Outdoors notebook: Semiautomatics make headway
Semiautomatic rifles remain illegal to use for hunting big game in Pennsylvania.
But for how much longer?
Pennsylvania Game Commissioners took what appears to be a first step toward eliminating that ban at their most recent board meeting.
Commissioners unanimously approved a measure allowing hunters to use semiautomatic shotguns for deer, bear and elk statewide. The rule goes into effect this fall.
There are some rules.
Hunters can only use single projectiles, like slugs, and not buckshot. And when it comes to elk, only shotguns 12 gauge or larger qualify.
But semiauto shotguns are now a part of the big-game hunting scene.
That shouldn't concern anyone, said commission president Tim Layton of Somerset County. Hunters have been using semiautos to hunt deer in the southeast region of the state — home to more people than any other — without incident for 30 years, he said.
Hunters have been using semiautos statewide for turkeys and waterfowl for a long time, too, executive director Bryan Burhans said.
Now, it's a question of where things go from here, and when.
Commissioners approved the use of semiautomatic rifles statewide for small game and predators last year at this time. They initially intended to allow them for big game, too.
But there was some pushback from hunters. It seemed age-based, with older hunters most strongly opposed to semiauto rifles and younger hunters in favor, said commissioner Jim Daley of Butler County.
Allowing semiautomatic shotguns might be a first step — a "progression" — that eases concerns to the point that rifles can follow, said commissioner Brian Hoover of Chester County.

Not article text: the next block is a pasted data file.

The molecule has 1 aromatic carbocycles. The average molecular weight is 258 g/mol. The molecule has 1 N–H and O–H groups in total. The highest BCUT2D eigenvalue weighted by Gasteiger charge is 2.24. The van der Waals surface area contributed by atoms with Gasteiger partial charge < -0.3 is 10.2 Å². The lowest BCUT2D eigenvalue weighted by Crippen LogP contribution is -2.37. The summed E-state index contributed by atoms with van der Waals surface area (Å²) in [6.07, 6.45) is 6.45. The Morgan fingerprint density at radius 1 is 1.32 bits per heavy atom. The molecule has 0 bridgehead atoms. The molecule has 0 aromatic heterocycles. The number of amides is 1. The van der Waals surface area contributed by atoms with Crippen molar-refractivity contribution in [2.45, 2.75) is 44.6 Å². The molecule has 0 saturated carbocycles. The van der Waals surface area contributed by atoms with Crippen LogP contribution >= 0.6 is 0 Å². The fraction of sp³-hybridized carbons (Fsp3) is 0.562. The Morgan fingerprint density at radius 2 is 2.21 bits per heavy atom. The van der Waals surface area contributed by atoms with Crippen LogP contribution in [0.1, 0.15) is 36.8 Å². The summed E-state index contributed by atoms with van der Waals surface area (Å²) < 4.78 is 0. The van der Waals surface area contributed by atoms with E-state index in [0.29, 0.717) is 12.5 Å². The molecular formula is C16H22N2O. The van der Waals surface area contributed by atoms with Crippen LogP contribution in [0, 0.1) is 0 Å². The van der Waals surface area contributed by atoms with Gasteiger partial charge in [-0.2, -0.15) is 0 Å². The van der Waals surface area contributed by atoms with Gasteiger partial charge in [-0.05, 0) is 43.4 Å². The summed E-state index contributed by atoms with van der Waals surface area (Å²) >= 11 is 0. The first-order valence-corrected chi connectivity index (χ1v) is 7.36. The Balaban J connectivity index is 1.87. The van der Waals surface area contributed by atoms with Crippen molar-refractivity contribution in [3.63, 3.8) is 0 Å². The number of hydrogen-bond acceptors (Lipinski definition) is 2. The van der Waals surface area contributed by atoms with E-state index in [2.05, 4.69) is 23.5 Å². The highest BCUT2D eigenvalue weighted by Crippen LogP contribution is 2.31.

"This is a simple way of adding semiautomatics into the mix that people can get used to. I think we're trying to ease into this without stirring the pot," Hoover said.
There is no timetable for adding semiautomatic rifles, though, he said.
Chronic wasting disease
Hunters concerned about chronic wasting disease can — and should — share their feelings with federal officials.
Some big money is on the line.
The U.S. Department of Agriculture's Animal and Plant Health Inspection Service is revising its standards for CWD management on deer farms. It's seeking public comment.
The National Deer Alliance — together with the Theodore Roosevelt Conservation Partnership, Archery Trade Association, Quality Deer Management Association, National Wildlife Federation, and Wildlife Management Institute — is trying to generate it.
The groups created a link where hunters can go to comment.
It's imperative hunters act, said Nick Pinizzotto, president and CEO of the Deer Alliance.
"Deer hunting is the single most popular form of hunting in the United States, with 9.2 million Americans participating each year, contributing more than $20 billion in economic activity, state and local taxes, and wildlife restoration trust fund excise taxes," Pinizzotto wrote in an email to members.
"Deer hunters play an essential role in the 'user pays, public benefits' framework of the North American Model of Wildlife Conservation. Reductions in deer hunting and the number of deer hunters have reverberating impacts that extend far beyond deer and deer hunting directly, including state fish and wildlife agency budgets and their broader fish and wildlife management work, and rural economic health."
The Boone and Crockett Club is weighing in, too.
The "oldest hunter-conservationist organization in North America," it recently released a position statement on wasting disease. It basically outlines the threat CWD poses and calls on federal, state and other agencies to do all that's possible to contain it.
"We're well past the wake-up call," club president Ben B. Hollingsworth Jr. said.
High school students interested in conservation, and willing to speak up for it, are being sought to join Gov. Tom Wolf's "Youth Council for Hunting, Fishing, and Conservation."